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IRIS 2012-8:1/4

Parliamentary Assembly

Safeguarding Audiovisual Cultural Heritage

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Tarlach McGonagle

Institute for Information Law (IViR), University of Amsterdam

On 25 May 2012 the Parliamentary Assembly of the Council of Europe (PACE) adopted Recommendation 2001 (2012), “Protection of and access to the audiovisual cultural heritage”.

The Recommendation opens with a number of contextualising remarks, e.g., that the media advance cultural education; that the audiovisual media offer an important basis for “common cultural experiences”; that digital media create new opportunities for recording and accessing audiovisual material, and that copyright issues govern the online distribution of audiovisual material in relevant ways.

The Recommendation then welcomes initiatives like the European Commission’s “European Film Gateway” project (which provides a “single access point to films, images and texts from selected collections of 16 film archives across Europe”: http://www.europeanfilmgateway.eu/) and Europeana project (which provides “a single access point to millions of books, paintings, films, museum objects and archival records that have been digitised throughout Europe”: http://www.europeana.eu/portal/). It “recognises the need for establishing networks of public and private institutions active in audiovisual heritage in Europe”. It “notes commercial projects such as the Google Book Library Project, but emphasises that ensuring diversity of audiovisual heritage may require also public support, especially where audiovisual material does not appeal to a sufficiently large and commercially important group of viewers”. Finally, in this vein, it appreciates existing (named) examples of public audiovisual archives, libraries and museums at the national level and calls for such examples to be followed elsewhere.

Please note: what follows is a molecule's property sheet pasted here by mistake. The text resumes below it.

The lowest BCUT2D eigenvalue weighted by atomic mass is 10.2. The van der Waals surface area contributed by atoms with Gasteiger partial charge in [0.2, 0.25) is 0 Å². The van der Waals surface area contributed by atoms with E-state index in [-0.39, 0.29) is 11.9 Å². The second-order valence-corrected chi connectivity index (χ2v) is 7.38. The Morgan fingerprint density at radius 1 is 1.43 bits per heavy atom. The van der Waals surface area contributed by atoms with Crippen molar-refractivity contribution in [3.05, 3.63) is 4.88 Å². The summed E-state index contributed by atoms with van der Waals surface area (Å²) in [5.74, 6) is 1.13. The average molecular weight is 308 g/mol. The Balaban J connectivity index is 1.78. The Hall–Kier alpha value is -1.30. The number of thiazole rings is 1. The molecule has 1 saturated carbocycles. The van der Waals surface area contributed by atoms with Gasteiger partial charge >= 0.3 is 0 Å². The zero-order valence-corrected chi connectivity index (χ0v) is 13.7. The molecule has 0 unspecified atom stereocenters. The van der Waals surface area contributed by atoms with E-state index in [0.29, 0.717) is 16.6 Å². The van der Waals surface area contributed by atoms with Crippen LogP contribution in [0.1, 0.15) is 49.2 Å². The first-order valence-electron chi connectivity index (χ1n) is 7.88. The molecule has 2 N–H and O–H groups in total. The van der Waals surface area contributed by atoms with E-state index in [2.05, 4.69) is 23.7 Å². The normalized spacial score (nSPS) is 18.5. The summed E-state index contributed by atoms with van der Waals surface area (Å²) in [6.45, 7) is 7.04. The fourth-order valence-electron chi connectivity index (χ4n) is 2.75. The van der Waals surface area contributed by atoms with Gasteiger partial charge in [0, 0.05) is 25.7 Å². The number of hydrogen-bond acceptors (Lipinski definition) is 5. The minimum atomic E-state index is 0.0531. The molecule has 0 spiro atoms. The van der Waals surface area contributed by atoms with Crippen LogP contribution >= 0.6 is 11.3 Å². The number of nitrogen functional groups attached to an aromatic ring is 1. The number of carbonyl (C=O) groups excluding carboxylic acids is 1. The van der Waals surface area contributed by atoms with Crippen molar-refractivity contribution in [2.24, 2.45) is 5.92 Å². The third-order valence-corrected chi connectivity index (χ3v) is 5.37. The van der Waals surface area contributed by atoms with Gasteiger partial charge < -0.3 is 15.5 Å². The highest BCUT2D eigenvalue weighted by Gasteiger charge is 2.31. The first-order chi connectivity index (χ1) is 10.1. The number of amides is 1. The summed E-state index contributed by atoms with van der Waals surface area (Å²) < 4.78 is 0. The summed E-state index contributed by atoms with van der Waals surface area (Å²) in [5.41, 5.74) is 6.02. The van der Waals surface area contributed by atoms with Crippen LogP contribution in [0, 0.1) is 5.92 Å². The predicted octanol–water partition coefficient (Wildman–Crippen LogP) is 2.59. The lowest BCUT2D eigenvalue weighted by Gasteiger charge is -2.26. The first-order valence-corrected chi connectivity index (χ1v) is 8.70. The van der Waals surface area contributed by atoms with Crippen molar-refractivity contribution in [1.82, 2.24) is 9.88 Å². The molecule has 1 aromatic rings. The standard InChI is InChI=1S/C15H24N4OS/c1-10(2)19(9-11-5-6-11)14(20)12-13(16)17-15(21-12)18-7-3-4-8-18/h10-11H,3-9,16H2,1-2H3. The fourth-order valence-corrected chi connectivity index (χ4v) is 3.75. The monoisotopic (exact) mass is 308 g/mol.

The Recommendation includes specific focuses on the potential roles of public libraries and public service broadcasters (PSBs) in protecting and ensuring access to audiovisual cultural heritage. Audiovisual libraries (with physical and/or online presences) should therefore be developed and expanded. Audiovisual material and archives of audiovisual heritage held by PSBs and production companies should be preserved and made publicly available in copyright-compliant ways.

The Recommendation stresses the central importance of the European Convention for the Protection of the Audiovisual Heritage and its Additional Protocol, before unveiling its most far-reaching suggestion, viz., that a new, second additional protocol to the Convention could help States “to make audiovisual cultural heritage accessible through audiovisual archives and libraries”. It reasons: “Such a protocol should strengthen the protection of the audiovisual cultural heritage through public audiovisual libraries and clarify for States the possibilities of using copyright-protected audiovisual material for educational and research purposes”. The PACE therefore asks the Council of Europe’s Committee of Ministers to initiate a feasibility study on the drawing up of a second additional protocol to the Convention.

Concrete recommendations are also put forward to: “develop guidelines for ensuring access to audiovisual heritage for people with disabilities”, and to invite the European Broadcasting Union to “develop, in partnership with the Council of Europe, joint strategies and concrete action for the protection of, and access to, audiovisual material held by public service broadcasters in Europe”.

“Protection of and access to the audiovisual cultural heritage”, Recommendation 2001 (2012), Parliamentary Assembly of the Council of Europe, 25 May 2012 EN